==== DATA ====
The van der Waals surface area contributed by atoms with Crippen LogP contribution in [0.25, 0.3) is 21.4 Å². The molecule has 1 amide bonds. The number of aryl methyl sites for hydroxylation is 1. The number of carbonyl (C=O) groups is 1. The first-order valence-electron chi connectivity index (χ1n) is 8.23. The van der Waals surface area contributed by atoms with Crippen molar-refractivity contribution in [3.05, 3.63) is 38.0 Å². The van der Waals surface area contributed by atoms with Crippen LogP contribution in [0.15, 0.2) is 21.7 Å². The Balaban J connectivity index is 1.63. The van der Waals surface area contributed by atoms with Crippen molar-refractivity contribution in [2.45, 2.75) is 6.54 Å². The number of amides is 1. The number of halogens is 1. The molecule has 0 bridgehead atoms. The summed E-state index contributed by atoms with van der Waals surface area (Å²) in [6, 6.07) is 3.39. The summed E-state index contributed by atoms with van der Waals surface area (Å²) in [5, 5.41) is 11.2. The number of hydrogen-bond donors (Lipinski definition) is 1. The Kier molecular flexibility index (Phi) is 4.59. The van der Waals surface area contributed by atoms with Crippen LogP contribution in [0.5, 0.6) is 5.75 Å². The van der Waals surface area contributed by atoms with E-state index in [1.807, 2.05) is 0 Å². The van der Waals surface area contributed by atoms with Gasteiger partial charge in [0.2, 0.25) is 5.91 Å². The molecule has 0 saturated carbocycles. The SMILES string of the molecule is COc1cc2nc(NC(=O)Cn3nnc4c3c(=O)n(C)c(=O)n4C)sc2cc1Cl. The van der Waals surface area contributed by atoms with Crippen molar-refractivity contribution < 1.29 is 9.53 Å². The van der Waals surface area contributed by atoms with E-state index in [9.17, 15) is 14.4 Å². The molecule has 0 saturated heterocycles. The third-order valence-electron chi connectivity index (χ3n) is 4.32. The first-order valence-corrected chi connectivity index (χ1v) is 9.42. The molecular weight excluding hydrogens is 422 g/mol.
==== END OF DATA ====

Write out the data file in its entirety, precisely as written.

The van der Waals surface area contributed by atoms with Crippen LogP contribution in [0.25, 0.3) is 21.4 Å². The molecule has 1 amide bonds. The number of aryl methyl sites for hydroxylation is 1. The number of carbonyl (C=O) groups is 1. The first-order valence-electron chi connectivity index (χ1n) is 8.23. The van der Waals surface area contributed by atoms with Crippen molar-refractivity contribution in [3.05, 3.63) is 38.0 Å². The van der Waals surface area contributed by atoms with Crippen LogP contribution in [0.15, 0.2) is 21.7 Å². The Balaban J connectivity index is 1.63. The van der Waals surface area contributed by atoms with Crippen molar-refractivity contribution in [2.45, 2.75) is 6.54 Å². The number of amides is 1. The number of halogens is 1. The molecule has 0 bridgehead atoms. The summed E-state index contributed by atoms with van der Waals surface area (Å²) in [6, 6.07) is 3.39. The summed E-state index contributed by atoms with van der Waals surface area (Å²) in [5, 5.41) is 11.2. The number of hydrogen-bond donors (Lipinski definition) is 1. The Kier molecular flexibility index (Phi) is 4.59. The van der Waals surface area contributed by atoms with Crippen LogP contribution in [0.5, 0.6) is 5.75 Å². The van der Waals surface area contributed by atoms with E-state index in [1.807, 2.05) is 0 Å². The van der Waals surface area contributed by atoms with Gasteiger partial charge in [0.2, 0.25) is 5.91 Å². The molecule has 0 saturated carbocycles. The SMILES string of the molecule is COc1cc2nc(NC(=O)Cn3nnc4c3c(=O)n(C)c(=O)n4C)sc2cc1Cl. The van der Waals surface area contributed by atoms with Crippen molar-refractivity contribution < 1.29 is 9.53 Å². The van der Waals surface area contributed by atoms with E-state index in [9.17, 15) is 14.4 Å². The molecule has 0 saturated heterocycles. The third-order valence-electron chi connectivity index (χ3n) is 4.32. The first-order valence-corrected chi connectivity index (χ1v) is 9.42. The molecular weight excluding hydrogens is 422 g/mol.